The James Gang
Help, I need somebody,
--John Lennon and Paul McCartney
My older brother Tom wrote a letter to Bill James in early 1983 inquiring about purchasing the 1977-1981 editions of the Baseball Abstract. Bill's wife Susan wrote the following hand-written letter to my brother in March 1983 (one month prior to the release of the 1983 Abstract):
March 8, 1983
Mr. Lederer --
Thanks for writing. Glad to hear from anyone who greatly enjoys Bill's work.
Concerning previous editions of the Baseball Abstract -- we published #1-5 ourselves and have re-prints (exact duplicates of the originals except the word "re-print" appears on the cover) available at the following prices:
1977 (covers '76 season) $6.001978 " '77 " 8.001979 " '78 " 8.001980 " '79 " 10.001981 " '80 " 13.00
Price includes cost of mailing.
Thought I should mention to an "aspiring sabermetrician" that Bill is looking for an assistant. If you subscribe to The Sporting News you might keep your eye out for a classified ad describing the position. But briefly . . . you would need to re-locate in Lawrence, KS; have a facility for statistics as well as writing ability and preferably knowledge about computer operations. I have no way of knowing what your station in life is but if this interests you, send us a resumé and whatever other info. would be relevant.
My brother never applied for the job. James ended up hiring Jim Baker, who responded to an ad in the SABR bulletin in the spring of 1983, as his assistant. Jim applied for the job, took a test, and was one of four finalists who were flown out for an interview with Bill. Jim worked with Bill for a year and contributed to the 1984 Baseball Abstract and the The Bill James Historical Abstract, which made its debut in October 1985. The latter was Bill's first hardcover book, a 700-plus pager that became an immediate classic.
Jim is now an author of Baseball Prospectus and writes the Prospectus Matchups column. Will Carroll put me in touch with him earlier this week. The following is an excerpt from one of Jim's emails to me:
The stats we all take for granted now were so hard to come by back then. For instance, something as simple as platoon splits for hitters required us to jump through hoops to get them. Bill had me send $2.00 and a self addressed stamped envelope to every big league team (except the Rangers because Craig Wright worked there and he was cool). Along with the money and the return envelope I'd send a note asking for the platoon splits on their players. Some teams sent them and returned the money. Some teams sent them and kept the money and some teams kept the money and never sent them. Now, we just go to ESPN.com and find things like that with a couple of mouse clicks. In 1983, though, it was extremely exotic to have George Brett's batting average against lefties.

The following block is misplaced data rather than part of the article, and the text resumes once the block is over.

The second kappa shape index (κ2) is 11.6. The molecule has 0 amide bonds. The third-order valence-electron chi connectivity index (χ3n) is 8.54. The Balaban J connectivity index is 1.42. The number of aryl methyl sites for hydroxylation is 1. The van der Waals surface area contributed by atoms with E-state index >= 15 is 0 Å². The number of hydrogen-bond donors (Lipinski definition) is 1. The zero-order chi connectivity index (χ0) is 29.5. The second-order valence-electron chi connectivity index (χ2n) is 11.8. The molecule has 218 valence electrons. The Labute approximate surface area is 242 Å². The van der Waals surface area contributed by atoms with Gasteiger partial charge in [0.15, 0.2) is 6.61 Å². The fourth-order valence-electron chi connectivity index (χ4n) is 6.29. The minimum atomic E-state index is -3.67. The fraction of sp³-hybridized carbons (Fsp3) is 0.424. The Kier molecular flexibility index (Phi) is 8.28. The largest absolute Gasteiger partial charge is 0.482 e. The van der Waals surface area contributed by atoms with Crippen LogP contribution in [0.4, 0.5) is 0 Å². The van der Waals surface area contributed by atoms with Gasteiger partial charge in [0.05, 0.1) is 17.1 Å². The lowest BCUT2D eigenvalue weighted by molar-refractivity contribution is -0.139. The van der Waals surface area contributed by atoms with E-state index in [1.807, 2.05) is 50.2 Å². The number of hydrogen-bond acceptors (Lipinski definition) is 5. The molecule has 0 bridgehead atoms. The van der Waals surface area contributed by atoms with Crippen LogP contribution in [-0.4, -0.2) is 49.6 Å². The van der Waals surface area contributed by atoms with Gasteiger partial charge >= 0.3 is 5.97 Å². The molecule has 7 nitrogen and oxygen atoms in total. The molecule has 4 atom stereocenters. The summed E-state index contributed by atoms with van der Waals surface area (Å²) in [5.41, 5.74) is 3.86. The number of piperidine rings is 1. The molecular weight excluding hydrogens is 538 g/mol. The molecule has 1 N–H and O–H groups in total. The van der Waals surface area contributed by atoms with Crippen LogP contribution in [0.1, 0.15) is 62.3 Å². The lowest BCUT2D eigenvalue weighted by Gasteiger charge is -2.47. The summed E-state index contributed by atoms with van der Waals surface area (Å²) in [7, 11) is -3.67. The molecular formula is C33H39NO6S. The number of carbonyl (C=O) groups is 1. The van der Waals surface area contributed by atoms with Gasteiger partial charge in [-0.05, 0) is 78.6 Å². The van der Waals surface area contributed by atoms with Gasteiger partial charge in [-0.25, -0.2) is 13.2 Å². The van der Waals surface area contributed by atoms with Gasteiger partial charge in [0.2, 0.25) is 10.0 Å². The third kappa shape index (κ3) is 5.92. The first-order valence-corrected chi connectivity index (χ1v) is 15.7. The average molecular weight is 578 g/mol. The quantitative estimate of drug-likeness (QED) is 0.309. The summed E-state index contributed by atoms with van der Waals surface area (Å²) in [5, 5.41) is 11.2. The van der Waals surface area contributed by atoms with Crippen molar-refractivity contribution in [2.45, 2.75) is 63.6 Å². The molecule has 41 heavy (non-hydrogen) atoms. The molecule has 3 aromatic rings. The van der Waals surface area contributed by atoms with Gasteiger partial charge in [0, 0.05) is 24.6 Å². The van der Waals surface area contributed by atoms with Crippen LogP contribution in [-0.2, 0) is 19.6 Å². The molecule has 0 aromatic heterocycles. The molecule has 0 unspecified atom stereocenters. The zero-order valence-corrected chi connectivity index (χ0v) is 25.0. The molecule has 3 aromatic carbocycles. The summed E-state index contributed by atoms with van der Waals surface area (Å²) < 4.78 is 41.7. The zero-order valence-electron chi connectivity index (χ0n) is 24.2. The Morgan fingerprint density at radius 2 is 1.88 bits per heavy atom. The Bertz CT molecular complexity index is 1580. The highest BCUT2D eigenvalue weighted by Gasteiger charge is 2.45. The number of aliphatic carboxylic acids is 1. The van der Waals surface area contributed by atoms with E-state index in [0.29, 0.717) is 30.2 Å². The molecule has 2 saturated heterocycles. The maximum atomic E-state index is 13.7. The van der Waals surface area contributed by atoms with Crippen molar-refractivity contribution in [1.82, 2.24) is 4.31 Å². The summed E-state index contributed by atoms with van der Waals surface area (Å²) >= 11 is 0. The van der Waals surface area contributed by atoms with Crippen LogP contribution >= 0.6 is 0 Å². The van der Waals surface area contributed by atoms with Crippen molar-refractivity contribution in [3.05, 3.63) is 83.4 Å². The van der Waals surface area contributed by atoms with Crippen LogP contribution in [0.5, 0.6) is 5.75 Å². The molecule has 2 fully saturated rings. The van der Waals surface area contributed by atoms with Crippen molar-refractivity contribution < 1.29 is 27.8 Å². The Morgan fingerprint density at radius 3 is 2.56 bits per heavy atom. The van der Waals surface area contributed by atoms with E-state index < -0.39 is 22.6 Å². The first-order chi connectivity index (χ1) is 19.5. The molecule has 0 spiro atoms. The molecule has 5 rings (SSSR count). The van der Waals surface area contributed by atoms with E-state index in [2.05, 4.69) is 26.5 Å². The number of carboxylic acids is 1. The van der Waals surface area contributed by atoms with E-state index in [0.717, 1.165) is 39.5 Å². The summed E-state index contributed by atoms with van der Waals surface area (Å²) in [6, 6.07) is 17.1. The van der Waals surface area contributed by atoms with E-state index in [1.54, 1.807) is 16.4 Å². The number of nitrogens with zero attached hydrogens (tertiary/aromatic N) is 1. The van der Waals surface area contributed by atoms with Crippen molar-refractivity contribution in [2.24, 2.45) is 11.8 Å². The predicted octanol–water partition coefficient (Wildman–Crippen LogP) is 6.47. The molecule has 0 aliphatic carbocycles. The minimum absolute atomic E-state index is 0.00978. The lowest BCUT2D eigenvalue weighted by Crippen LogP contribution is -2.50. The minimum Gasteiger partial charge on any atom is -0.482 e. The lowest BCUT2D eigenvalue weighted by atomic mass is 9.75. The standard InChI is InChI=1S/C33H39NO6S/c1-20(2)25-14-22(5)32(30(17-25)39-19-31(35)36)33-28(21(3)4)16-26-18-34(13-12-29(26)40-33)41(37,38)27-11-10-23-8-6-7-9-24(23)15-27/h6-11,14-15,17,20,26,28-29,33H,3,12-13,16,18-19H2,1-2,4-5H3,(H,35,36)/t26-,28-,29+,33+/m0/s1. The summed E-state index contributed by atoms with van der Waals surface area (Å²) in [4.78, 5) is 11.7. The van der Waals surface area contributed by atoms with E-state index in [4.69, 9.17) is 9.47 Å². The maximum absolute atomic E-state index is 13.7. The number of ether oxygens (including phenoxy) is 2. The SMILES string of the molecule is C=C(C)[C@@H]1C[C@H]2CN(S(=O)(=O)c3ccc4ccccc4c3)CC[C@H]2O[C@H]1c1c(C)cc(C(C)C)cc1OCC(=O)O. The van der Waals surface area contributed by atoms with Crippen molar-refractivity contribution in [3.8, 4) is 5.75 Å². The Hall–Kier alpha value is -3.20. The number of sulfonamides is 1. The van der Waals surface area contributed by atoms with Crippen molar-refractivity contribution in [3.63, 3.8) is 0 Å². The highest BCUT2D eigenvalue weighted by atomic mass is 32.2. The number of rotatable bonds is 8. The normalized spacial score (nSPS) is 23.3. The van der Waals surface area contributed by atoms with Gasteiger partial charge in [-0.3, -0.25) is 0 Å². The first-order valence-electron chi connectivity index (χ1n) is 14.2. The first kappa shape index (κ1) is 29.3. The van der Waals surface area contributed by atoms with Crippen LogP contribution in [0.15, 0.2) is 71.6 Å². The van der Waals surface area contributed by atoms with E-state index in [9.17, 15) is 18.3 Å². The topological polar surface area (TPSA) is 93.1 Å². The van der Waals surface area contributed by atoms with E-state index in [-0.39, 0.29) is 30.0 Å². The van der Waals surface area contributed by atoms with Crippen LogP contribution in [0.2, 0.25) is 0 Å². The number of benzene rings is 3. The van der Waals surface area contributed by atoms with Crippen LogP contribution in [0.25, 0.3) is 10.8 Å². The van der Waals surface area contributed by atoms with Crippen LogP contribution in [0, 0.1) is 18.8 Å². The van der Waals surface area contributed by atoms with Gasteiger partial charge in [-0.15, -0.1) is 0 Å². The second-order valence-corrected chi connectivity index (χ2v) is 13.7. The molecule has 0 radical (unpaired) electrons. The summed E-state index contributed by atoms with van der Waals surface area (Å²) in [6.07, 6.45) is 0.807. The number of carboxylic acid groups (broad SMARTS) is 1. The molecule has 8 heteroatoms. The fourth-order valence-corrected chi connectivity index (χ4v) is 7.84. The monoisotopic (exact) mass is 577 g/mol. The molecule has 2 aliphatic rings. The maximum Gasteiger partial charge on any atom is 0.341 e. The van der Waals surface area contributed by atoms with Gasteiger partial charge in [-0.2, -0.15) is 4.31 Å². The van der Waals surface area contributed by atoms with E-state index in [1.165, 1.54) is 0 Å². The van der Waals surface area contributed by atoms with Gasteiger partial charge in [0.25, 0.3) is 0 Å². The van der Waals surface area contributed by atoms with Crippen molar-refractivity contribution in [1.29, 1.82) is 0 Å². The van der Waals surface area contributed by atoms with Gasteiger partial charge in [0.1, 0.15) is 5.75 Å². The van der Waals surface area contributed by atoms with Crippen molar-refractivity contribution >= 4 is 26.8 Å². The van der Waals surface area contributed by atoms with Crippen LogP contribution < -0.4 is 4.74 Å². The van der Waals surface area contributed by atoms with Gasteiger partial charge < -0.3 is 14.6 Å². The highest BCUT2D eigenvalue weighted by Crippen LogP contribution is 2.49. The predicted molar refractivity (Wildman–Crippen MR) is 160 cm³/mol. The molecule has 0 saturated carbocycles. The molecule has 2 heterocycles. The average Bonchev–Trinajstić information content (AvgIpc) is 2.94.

Baker was the first of four full-time assistants employed by James. The others were Rob Neyer (1989-1992), John Sickels (1993-1996), and Matthew Namee (2002-2004). Mike Kopf, a long-time personal friend of Bill's, worked on the 1988 Baseball Abstract and The Bill James Baseball Books in the early 1990s. Mike Webber filled in the gap between Sickels and Namee by helping out once a week, and he continues to work part-time for Bill.
Although Namee is not as well known as Neyer and Sickels, he was a co-founder of The Hardball Times earlier this year. Rob is a senior writer and baseball columnist for ESPN Insider, a premium level service. He has also authored four books, including The Neyer/James Guide to Pitchers (which was co-written with Bill James). John writes the weekly Down on the Farm column for ESPN.com and has authored The Baseball Prospect Book each of the past two years and Bob Feller: Ace of the Greatest Generation.
Like his disciples, James has also gone on to bigger and better things and has been the Senior Baseball Operations Advisor with the Boston Red Sox since November 2002.
Late add: Oh, and my brother? He's gone on to bigger and better things, too. Tom was Manager of the Year for the City of Lakewood in 2003. He is happily married with two children attending Cal State Long Beach, including a son, Brett, who was a first team All-Big West Conference golfer as a freshman last spring.
[Additional reader comments and retorts at Baseball Primer.]